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Sans titre
Withdrawn
Sans titre
Withdrawn

Sans titre

US
NY, US
US

About the item

This extraordinary oil by Miró is a rare work created during the artists first trip to the United States in 1947, when his international reputation was at its height. Painted at the end of his stay in New York that October, the picture evidences a close relationship with a major public commission he completed earlier in the year and the many influences of vibrant American culture that he absorbed during his stay. This picture is also a living testament to Mirós working process, as its creation was documented on camera by the acclaimed filmmaker, Thomas Bouchard. In that film, Miró explained "as I paint, the picture begins to assert itself." Sans titre was the most recently executed work by the artist to be included in Clement Greenburg's seminal monograph published in 1948. In the mid-1940s, Mirós celebrity in the United States was reaching a fever pitch. Pierre Matisse had staged two major shows of the artists Constellation series in New York to great acclaim in 1945, and over the next two years critics and young artists paid rapt attention to Mirós productions. It was around this time that Miró made his first trip to the United States, arriving in February 1947 to work on a mural for Cincinnatis Tony Terrace Plaza Hotel. With the help of his dealer Pierre Matisse and the artist Carl Holty, he set up a studio in New York and began his work. Thrilled to have him state-side, countless American art critics, writers and general admirers bombarded the artist with requests for interviews and meetings. At first, Miró was overwhelmed. Well, here in New York I cannot lead the life I want to, Miró said in an early interview that year. There are too many appointments, too many people to see, and with so much going on I become too tired to paint. Soon afterward Miró settled into a daily rhythm, limiting his social circle to a few choice artistic companions and associates. Among these acquaintances were Thomas and Diane Bouchard, to whom the artist dedicated the present work, which was painted at the end of his stay in New York that October. Bouchard, who had experience photographing dancers, filmed Miró in the process of painting this picture, and the resulting composition has much of the vivacity and lyricism of a dancer in mid-act.\nOn a rich blue background that characterizes his most acclaimed works of this era, Miró painted the colorful anthropomorphic forms that can also be seen in the large Cincinnati composition. His rendering in the present canvas is much more spontaneous, with each element bearing the jagged edge of rapid execution and the movement of his brushwork. The artist has also drawn a black border around the perimeter, suggesting the completion of the composition and alluding to the frame of the filming process. What is so fascinating about this particular composition, as opposed to the pictures that Miró completed in the privacy of his studio, is that his audience could also witness the genesis of this picture. Much in the manner of Jackson Pollocks drip paintings, which were also captured on film, this picture is a testament to the motion, hesitation and action of the artist as he arrives at his final composition.\nMiró was always reluctant to provide explanations for his pictures despite the many requests he received from critics to provide a narrative for his art. When he provided fanciful titles for his works, it was often a nod to the Surrealist poetry that influenced his compositions in the 1920s and 1930s. On other occasions, his paintings were simply assigned minimally descriptive titles such as Woman, bird, star or given no title at all, allowing the work to speak for itself. These compositions were always representational, no matter how abstracted they may have appeared to his critics. For me a form is never something abstract; it is always a sign of something. It is always a man, a bird, or something else. For me painting is never form for forms sake.Forms take reality for me as I work. In other words, rather than setting out to paint something, I begin painting and as I paint the picture begins to assert itself, or suggest itself under my brush. The form becomes a sign for a woman or a bird as I work (quoted in J. Johnson Sweeney, Joan Miró: Comment and Interview in Partisan Review, New York, 1948).\n\nADOM has confirmed the authenticity of this work. \nSigned Miró (lower right); signed Miró, dedicated Pour Diane et Thomas Bouchard de tout coeur and dated NY.12.10.47 (on the reverse)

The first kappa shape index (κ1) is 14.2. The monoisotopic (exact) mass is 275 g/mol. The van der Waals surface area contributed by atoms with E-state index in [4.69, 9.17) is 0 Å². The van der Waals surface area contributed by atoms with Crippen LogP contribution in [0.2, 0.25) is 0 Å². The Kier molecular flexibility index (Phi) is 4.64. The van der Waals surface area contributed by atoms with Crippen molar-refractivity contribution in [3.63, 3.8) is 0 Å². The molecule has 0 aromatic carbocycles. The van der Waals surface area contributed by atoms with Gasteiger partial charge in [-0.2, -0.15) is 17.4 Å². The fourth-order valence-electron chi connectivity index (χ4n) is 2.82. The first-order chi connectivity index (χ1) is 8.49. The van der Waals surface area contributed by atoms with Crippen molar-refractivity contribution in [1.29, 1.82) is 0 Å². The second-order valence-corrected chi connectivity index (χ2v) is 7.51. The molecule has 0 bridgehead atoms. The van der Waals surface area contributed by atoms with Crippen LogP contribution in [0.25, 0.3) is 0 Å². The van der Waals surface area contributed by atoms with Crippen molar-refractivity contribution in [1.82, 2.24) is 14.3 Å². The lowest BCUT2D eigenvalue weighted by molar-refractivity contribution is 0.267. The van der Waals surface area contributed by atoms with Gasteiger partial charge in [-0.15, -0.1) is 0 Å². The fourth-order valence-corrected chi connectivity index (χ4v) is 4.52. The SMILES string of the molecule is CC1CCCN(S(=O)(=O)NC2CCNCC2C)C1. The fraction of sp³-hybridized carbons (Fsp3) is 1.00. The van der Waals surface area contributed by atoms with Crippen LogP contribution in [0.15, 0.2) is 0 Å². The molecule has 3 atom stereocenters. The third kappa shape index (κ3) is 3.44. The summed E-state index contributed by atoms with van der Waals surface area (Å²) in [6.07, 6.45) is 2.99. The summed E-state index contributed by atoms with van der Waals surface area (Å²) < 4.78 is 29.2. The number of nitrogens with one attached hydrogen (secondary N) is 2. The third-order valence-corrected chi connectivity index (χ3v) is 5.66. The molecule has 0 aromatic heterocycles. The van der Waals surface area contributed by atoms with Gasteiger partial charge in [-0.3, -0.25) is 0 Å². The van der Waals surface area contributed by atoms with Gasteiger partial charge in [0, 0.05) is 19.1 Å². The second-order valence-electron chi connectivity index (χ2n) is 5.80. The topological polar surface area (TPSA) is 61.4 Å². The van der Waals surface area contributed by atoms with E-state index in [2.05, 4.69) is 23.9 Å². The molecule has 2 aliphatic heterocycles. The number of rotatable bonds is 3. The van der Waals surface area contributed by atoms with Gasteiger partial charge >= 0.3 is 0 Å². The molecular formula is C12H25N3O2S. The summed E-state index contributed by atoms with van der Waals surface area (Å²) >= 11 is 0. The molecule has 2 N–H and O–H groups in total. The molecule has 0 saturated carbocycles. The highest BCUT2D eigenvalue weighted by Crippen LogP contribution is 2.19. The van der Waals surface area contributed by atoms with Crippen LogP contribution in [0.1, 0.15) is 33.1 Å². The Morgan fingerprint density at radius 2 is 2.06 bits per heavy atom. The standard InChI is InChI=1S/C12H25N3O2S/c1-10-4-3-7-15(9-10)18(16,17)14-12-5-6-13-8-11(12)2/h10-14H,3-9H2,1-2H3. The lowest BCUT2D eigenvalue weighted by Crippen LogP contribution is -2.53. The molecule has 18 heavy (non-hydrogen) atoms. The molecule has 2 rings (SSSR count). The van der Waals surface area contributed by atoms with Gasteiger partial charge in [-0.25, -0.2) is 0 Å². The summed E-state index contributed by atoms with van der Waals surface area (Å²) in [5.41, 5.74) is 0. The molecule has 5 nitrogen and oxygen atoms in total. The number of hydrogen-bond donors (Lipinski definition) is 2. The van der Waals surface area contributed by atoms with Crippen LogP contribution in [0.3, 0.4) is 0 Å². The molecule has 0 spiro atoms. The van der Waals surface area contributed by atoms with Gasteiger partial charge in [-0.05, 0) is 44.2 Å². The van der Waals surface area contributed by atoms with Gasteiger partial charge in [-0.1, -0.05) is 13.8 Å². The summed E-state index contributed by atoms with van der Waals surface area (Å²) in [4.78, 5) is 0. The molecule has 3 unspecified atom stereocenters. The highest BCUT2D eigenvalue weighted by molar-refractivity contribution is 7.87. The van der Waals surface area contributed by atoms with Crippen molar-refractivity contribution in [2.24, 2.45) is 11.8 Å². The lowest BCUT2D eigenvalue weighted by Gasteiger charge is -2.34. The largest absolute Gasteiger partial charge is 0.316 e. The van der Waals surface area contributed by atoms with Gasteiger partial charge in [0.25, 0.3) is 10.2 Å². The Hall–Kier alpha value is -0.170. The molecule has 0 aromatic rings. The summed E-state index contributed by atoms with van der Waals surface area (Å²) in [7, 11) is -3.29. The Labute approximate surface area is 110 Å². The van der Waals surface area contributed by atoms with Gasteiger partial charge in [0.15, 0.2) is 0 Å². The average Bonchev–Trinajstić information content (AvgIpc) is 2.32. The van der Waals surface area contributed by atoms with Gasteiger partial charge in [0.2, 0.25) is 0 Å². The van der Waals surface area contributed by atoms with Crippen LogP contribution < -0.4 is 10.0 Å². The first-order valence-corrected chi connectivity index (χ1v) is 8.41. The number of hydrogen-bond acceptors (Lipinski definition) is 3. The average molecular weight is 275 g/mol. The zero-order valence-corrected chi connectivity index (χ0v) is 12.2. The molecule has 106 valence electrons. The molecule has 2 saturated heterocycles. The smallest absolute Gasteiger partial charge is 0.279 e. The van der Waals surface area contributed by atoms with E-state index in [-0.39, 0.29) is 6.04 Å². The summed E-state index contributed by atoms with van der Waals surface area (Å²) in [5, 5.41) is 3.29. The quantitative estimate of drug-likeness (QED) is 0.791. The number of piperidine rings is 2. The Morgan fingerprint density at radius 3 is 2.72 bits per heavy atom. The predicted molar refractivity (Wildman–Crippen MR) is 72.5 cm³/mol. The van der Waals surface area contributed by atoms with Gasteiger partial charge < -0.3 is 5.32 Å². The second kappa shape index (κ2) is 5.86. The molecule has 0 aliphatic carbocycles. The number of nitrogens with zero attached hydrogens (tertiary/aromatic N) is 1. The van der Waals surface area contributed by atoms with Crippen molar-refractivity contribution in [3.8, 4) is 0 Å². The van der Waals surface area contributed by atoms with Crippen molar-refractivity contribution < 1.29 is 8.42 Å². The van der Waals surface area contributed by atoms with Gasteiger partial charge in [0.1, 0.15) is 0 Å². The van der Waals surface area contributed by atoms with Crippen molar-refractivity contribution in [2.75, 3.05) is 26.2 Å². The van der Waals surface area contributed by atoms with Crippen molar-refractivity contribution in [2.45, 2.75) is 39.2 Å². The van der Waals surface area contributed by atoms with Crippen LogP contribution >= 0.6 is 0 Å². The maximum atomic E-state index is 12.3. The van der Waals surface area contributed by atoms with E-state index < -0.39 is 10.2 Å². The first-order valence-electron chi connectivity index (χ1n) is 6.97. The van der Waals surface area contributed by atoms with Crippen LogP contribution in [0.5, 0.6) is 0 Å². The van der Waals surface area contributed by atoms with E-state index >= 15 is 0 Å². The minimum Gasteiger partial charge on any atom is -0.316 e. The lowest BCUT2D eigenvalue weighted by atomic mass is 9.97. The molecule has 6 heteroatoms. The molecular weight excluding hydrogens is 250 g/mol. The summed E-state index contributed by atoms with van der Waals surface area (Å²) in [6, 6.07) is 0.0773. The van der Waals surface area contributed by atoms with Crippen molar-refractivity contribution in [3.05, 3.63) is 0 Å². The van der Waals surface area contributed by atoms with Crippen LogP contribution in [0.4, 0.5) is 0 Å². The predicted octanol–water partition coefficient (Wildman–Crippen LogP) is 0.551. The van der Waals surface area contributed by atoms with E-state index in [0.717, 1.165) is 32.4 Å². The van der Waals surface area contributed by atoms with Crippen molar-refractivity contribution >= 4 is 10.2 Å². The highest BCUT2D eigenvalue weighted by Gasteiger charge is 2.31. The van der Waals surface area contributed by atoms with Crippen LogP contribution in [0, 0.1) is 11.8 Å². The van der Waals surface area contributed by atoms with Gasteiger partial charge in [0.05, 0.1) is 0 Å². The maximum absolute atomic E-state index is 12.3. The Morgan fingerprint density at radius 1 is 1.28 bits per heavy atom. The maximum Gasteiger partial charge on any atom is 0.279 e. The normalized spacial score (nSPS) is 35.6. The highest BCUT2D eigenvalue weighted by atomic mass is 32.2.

US
NY, US
US

medium

Oil on canvas

creator

Miró

dimensions

36 by 47 7/8 in.

literature

Clement Greenberg, Joan Miró, New York, 1948, illustrated p. 120

provenance

Thomas & Diane Bouchard, New York (acquired from the artist on October 12, 1947 and sold by the estate: Sotheby's, New York, May 7, 2014, lot 19) Acquired at the above sale 

signedDate

Signed Miró (lower right); signed Miró, dedicated Pour Diane et Thomas Bouchard de tout coeur and dated NY.12.10.47 (on the reverse) 

time_period

Painted on October 12, 1947. 

time_range_end

1947

artist_range_end

1983

time_range_start

1947

artist_range_start

1893

consignmentDesignation

Property from a Private Collection

creator_nationality_dates

1893-1983





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